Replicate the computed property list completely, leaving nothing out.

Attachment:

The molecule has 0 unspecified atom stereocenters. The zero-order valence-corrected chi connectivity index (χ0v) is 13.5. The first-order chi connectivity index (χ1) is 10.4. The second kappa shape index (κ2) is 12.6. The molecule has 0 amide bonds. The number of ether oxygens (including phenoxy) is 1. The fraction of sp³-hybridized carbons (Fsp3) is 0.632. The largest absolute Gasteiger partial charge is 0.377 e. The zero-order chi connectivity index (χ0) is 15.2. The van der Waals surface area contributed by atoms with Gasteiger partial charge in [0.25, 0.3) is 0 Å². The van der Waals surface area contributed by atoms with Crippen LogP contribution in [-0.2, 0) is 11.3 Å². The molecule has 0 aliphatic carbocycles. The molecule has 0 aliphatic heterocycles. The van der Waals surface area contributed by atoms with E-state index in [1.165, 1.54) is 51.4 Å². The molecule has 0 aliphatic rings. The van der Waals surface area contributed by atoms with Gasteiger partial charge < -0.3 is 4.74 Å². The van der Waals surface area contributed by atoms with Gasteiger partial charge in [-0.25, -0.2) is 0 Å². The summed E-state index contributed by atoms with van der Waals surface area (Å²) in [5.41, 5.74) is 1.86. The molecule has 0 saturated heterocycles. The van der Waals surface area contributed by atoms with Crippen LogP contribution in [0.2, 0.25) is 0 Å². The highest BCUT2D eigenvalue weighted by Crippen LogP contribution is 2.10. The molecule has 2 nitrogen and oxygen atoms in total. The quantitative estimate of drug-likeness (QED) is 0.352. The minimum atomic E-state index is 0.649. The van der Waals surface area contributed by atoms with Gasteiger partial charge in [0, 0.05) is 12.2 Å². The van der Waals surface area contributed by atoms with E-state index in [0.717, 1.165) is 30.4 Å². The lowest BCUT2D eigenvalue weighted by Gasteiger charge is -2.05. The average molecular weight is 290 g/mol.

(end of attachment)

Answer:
The molecule has 0 unspecified atom stereocenters. The zero-order valence-corrected chi connectivity index (χ0v) is 13.5. The first-order chi connectivity index (χ1) is 10.4. The second kappa shape index (κ2) is 12.6. The molecule has 0 amide bonds. The number of ether oxygens (including phenoxy) is 1. The fraction of sp³-hybridized carbons (Fsp3) is 0.632. The largest absolute Gasteiger partial charge is 0.377 e. The zero-order chi connectivity index (χ0) is 15.2. The van der Waals surface area contributed by atoms with Gasteiger partial charge in [0.25, 0.3) is 0 Å². The van der Waals surface area contributed by atoms with Crippen LogP contribution in [-0.2, 0) is 11.3 Å². The molecule has 0 aliphatic carbocycles. The molecule has 0 aliphatic heterocycles. The van der Waals surface area contributed by atoms with E-state index in [1.165, 1.54) is 51.4 Å². The molecule has 0 aliphatic rings. The van der Waals surface area contributed by atoms with Gasteiger partial charge < -0.3 is 4.74 Å². The van der Waals surface area contributed by atoms with Gasteiger partial charge in [-0.25, -0.2) is 0 Å². The summed E-state index contributed by atoms with van der Waals surface area (Å²) in [5.41, 5.74) is 1.86. The molecule has 0 saturated heterocycles. The van der Waals surface area contributed by atoms with Crippen LogP contribution in [0.2, 0.25) is 0 Å². The highest BCUT2D eigenvalue weighted by Crippen LogP contribution is 2.10. The molecule has 2 nitrogen and oxygen atoms in total. The quantitative estimate of drug-likeness (QED) is 0.352. The minimum atomic E-state index is 0.649. The van der Waals surface area contributed by atoms with Gasteiger partial charge in [0, 0.05) is 12.2 Å². The van der Waals surface area contributed by atoms with E-state index in [0.717, 1.165) is 30.4 Å². The lowest BCUT2D eigenvalue weighted by Gasteiger charge is -2.05. The average molecular weight is 290 g/mol.